Founder of churches and monasteries, St Cedda (†664) carried out fundamental work in the complex historical and religious framework of 7th century Britain. At the time, the revival of paganism - following the Anglo-Saxon invasion that had begun two centuries earlier - made a new evangelisation necessary.
Founder of churches and monasteries, St Cedda (†664) carried out fundamental work in the complex historical and religious framework of 7th century Britain. At the time, the revival of paganism - following the Anglo-Saxon invasion that had begun two centuries earlier - made a new evangelisation necessary. Much of the information about him comes from Saint Bede the Venerable (673-735), Doctor of the Church and author of the Ecclesiastical History of the English People.
Cedda was born into an unusual family for the number of vocations: three of his brothers were priests and one of them, Saint Chad of Mercia, became bishop. He was brought up with Chad at Lindisfarne (the ‘Holy Island’) by Saint Aidan, from whom he learnt austerity and detachment from worldly pleasures, together with an interest in eschatology and missionary drive. Oswiu, King of Northumbria, sent him first to evangelise the Central Angles and then, at the request of King Sigeberht II, who asked for help to convert his people, to Essex. After the various conversions he managed to inspire, Cedda was consecrated bishop of the Eastern Saxons by Saint Finan.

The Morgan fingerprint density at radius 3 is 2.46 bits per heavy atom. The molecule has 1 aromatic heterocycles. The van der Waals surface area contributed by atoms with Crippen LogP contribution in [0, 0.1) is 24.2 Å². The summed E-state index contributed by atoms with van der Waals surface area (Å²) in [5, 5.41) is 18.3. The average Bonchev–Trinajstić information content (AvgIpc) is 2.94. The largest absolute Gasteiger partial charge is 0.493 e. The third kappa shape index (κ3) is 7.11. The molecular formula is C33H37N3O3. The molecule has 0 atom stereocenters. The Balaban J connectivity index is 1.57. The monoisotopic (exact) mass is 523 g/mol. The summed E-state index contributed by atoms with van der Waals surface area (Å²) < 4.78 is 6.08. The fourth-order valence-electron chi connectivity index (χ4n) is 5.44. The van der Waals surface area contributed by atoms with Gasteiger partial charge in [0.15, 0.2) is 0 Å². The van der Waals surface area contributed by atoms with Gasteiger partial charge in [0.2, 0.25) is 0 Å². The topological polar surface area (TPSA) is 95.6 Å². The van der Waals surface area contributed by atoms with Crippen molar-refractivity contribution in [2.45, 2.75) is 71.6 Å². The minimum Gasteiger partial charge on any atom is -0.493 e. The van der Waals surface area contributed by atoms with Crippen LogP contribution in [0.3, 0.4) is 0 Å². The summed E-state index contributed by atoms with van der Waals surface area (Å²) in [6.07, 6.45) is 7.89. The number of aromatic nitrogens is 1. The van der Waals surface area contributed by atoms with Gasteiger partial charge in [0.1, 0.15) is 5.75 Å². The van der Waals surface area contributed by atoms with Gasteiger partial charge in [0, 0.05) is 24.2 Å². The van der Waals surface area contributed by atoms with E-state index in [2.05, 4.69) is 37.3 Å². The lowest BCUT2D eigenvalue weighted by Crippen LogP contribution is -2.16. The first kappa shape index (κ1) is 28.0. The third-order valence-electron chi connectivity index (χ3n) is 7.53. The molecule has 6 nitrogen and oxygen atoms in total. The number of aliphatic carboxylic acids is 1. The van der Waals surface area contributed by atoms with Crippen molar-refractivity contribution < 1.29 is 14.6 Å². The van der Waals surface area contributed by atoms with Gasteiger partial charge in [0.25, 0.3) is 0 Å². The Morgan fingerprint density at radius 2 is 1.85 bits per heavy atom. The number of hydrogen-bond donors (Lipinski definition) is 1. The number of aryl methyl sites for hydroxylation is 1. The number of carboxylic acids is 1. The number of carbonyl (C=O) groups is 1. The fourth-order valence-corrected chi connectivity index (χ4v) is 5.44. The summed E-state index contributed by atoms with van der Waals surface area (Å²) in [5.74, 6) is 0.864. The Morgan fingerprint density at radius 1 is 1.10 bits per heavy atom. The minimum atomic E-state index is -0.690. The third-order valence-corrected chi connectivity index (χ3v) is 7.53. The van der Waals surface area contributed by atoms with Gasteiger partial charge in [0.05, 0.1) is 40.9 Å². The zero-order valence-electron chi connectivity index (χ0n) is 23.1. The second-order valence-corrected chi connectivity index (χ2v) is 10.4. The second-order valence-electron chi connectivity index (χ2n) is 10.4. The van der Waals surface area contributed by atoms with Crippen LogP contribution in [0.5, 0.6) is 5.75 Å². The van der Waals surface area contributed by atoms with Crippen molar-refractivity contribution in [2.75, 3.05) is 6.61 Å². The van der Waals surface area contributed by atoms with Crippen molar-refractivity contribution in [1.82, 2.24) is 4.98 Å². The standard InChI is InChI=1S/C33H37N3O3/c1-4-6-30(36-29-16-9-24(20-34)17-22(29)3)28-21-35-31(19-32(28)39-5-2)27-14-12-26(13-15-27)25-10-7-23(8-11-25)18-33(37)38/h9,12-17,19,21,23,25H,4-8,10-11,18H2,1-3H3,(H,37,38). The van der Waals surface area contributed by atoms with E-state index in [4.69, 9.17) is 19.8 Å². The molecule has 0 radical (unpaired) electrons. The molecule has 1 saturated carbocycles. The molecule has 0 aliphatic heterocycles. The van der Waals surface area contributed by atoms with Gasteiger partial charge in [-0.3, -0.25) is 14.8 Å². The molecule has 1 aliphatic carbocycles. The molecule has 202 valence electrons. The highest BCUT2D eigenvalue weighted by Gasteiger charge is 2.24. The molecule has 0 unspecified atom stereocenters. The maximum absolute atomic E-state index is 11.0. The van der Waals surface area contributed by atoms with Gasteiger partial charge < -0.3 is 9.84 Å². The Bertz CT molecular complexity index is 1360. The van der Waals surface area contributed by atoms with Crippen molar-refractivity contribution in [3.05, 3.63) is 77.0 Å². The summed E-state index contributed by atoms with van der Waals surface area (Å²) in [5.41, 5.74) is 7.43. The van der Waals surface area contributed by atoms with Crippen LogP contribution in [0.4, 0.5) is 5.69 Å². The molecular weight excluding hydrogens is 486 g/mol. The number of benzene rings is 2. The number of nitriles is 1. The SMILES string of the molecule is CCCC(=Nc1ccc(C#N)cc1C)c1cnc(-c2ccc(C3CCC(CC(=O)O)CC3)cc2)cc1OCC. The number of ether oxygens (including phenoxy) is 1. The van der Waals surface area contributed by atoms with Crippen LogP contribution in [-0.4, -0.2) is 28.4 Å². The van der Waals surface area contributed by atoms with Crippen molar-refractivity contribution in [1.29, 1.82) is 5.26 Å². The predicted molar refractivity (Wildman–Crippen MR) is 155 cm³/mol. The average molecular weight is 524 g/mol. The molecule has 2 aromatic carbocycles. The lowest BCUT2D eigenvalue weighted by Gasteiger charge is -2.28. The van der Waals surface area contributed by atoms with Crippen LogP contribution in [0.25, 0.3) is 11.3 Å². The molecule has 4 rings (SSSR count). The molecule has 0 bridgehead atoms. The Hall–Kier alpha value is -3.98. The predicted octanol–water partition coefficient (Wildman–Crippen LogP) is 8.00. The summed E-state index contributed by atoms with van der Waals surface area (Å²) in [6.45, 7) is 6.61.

Fearless of the powerful, he excommunicated a nobleman because of an illicit marriage and forbade Christians to accept his hospitality. When Sigeberht II happened to disobey the ban, Cedda predicted his earthly end: “Since you did not refrain from entering the house of a lost and damned man, this same house marked your death”. Sigeberht, who had prostrated himself to ask forgiveness for his disobedience, was indeed killed by two of his blood relatives (perhaps one of them was Swithelm, his successor to the throne of Essex, who later converted), who reproached him for being too inclined to forgive. We also owe this story to St Bede, who interpreted the fact as follows: “The death of this pious king was such that he not only did penance for his outrage but even increased his merit; for it was a consequence of his piety and his observance of Christ's commandment”.
Saint Cedda played a decisive role in the Synod of Whitby, desired by the King of Northumbria. The Synod had been convened mainly to establish whether the calculation of Easter Day had to follow the system in force in the Roman Rite or the one supported above all by the Scottish Abbey of Iona and at the time widespread in some Anglo-Saxon kingdoms. This was one of the few existing differences with Rome (the Synod also decided on the monastic tonsure), so certainly one could not speak of a “Celtic Church” according to the dichotomy invented centuries later by Protestantism. The work was hampered by linguistic misunderstandings, but Cedda’s knowledge of languages and the general trust he enjoyed helped to achieve the outcome: Oswiu, after asking the participants whether they recognised that Christ had founded the Church on Peter, decided that the Roman dating of Easter would be adopted in Northumbria.